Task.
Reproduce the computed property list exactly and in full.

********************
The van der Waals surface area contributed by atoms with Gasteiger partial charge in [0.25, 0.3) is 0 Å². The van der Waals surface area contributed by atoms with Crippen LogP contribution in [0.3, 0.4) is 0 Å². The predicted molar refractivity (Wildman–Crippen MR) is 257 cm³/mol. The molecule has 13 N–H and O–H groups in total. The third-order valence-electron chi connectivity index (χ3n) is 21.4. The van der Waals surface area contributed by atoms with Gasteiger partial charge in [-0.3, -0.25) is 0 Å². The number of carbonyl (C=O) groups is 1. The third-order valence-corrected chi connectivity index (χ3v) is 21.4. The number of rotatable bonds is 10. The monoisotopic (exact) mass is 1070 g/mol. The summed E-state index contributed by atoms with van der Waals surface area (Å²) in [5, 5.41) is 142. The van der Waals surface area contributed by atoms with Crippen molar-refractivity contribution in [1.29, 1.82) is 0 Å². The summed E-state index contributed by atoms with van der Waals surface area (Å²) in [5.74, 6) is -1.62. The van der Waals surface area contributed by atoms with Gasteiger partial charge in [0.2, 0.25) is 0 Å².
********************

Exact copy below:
The van der Waals surface area contributed by atoms with Gasteiger partial charge in [0.25, 0.3) is 0 Å². The van der Waals surface area contributed by atoms with Crippen LogP contribution in [0.3, 0.4) is 0 Å². The predicted molar refractivity (Wildman–Crippen MR) is 257 cm³/mol. The molecule has 13 N–H and O–H groups in total. The third-order valence-electron chi connectivity index (χ3n) is 21.4. The van der Waals surface area contributed by atoms with Gasteiger partial charge in [-0.3, -0.25) is 0 Å². The number of carbonyl (C=O) groups is 1. The third-order valence-corrected chi connectivity index (χ3v) is 21.4. The number of rotatable bonds is 10. The monoisotopic (exact) mass is 1070 g/mol. The summed E-state index contributed by atoms with van der Waals surface area (Å²) in [5, 5.41) is 142. The van der Waals surface area contributed by atoms with Crippen molar-refractivity contribution in [1.29, 1.82) is 0 Å². The summed E-state index contributed by atoms with van der Waals surface area (Å²) in [5.74, 6) is -1.62. The van der Waals surface area contributed by atoms with Gasteiger partial charge in [0.2, 0.25) is 0 Å².